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Trademarks are Significant to Business What Happens if its Rejected?

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Trademarks are Significant to Business What Happens if its Rejected?

Trademarks are significant to businesses as they create the company’s image, and they play a crucial part in establishing their reputation within the market.

Trademarks could take various forms such as brand names, company logos, and even their business slogans. Yet, several questions might be bugging you, and this might include the “what if my trademark was rejected?”

Although it’s not a frequent occurrence, there are various reasons why a trademark might be rejected. Most of those reasons could be identified according to the following:

1.It isn’t very clear.

The one responsible for issuing trademark permits is the United States Patent and Trademark Office (USPTO), so it’s their job to ensure that the public’s trademark won’t be confused with other brands.

Suppose your trademark has considerable similarity to an existing trademark such as Starbucks. In that case, there’s a great chance that you would be rejected even if there was a difference in the color scheme and logo design.

2.It appears scandalous

Trademarks are supposed to give a message to the general public, but sometimes, this can be tricky, especially if it could potentially embody a scandalous context.

An NFL football team from Washington, D.C., had firsthand experience with this incident when the court ordered the cancellation of their trademark. This was after the federal judge affirmed that the “Redskins” might stain the image of Native Americans and lead to a worse problem.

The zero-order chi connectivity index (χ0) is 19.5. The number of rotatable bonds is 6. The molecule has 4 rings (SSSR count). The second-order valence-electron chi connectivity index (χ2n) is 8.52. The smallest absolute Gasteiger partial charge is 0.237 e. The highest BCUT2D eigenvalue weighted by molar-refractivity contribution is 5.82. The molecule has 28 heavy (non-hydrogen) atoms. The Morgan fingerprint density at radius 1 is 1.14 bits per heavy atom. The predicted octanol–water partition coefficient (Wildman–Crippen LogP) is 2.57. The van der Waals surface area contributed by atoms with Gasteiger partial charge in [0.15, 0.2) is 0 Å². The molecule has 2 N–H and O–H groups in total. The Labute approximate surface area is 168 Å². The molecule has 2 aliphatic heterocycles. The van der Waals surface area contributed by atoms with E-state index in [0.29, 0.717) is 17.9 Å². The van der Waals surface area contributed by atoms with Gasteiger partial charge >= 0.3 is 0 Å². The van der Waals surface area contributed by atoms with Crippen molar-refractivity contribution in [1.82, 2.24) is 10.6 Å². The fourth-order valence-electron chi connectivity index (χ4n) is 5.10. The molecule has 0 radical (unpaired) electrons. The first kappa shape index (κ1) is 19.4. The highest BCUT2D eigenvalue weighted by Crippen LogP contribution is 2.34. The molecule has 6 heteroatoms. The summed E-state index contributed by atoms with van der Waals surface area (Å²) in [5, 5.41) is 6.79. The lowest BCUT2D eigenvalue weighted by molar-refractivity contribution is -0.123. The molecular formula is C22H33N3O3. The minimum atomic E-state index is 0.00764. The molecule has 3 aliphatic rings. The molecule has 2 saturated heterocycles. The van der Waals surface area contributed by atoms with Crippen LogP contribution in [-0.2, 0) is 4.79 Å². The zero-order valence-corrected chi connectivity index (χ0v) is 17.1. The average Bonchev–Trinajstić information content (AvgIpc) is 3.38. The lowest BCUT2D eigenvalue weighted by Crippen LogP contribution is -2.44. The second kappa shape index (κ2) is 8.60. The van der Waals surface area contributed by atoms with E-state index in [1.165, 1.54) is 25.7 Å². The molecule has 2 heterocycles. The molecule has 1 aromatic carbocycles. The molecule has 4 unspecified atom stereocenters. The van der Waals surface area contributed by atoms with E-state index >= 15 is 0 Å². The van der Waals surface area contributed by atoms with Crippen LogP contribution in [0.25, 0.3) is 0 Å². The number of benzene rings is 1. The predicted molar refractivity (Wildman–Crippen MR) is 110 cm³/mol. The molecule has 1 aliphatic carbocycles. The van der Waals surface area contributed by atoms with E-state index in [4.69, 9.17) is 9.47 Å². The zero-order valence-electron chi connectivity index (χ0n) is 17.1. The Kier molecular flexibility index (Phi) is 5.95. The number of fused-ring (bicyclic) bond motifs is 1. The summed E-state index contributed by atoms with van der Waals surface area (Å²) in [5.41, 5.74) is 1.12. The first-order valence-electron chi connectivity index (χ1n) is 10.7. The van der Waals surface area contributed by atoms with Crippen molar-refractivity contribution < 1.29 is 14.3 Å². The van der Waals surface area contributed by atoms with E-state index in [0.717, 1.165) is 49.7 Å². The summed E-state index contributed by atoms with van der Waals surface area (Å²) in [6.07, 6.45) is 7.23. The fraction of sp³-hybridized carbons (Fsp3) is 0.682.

Of course, context is subjective. However, it is still within the verdict of the USPTO as to how to approach the situation.

But to prevent this from happening, it’s best to stick to trademarks with no immoral or disparaging context.

3.It’s your surname

Understandably, a business would like to incorporate the owner’s last name in their brand, especially if it has been a family business, but hold your horses. This could cause you trouble.

The USPTO wouldn’t blink an eye before refusing your registration. And as much as you want to believe your last name is unique, we’re sorry to let you know that it’s not.

So, if you would still love to follow through, you have to associate it with your products.

To further check the complete list for rejected trademarks, you could look at the Lanham Act Section 2.

Do I still get a second chance?

Typically, the USPTO would carry out the decision along with a provided explanation.

Once you’ve received the details, it’s best to take a second look at the application you have filled out, so you could identify the amendments you should make.

Defects could take you to take either the Procedural Trademark Office Actions or the Substantive Trademark Office Actions.

The former is for simple issues that could be solved easily by tweaking some information defects during registration, like disclaimers, class refusal, specimen refusal, legal entity errors, or multiple-class requirements.

How should you respond?

The first step is to approach someone from USPTO who could answer some fundamental questions regarding your registration.

It’s important to note that even if they can’t provide you with legal advice, they could still assist you if you have administrative or technical concerns.

The second step, which we highly recommend, is to contact your trademark lawyer. Since these professionals have studied the legal aspects of trademarks, they could help you have specific legal objections.

Third, file your response through the TEAS. The Trademark Electronic Action System (TEAS) is an online platform for managing the various things that relate to issuing and delivering applicants’ responses, assuming that your response is eligible to be processed.

And last, wait for the decision of the USPTO as you could only have a limited opportunity for rebuttals. A “Final Office Action” would indicate that the decision is final, whether or not it’s a refusal or the legislation of your trademark.

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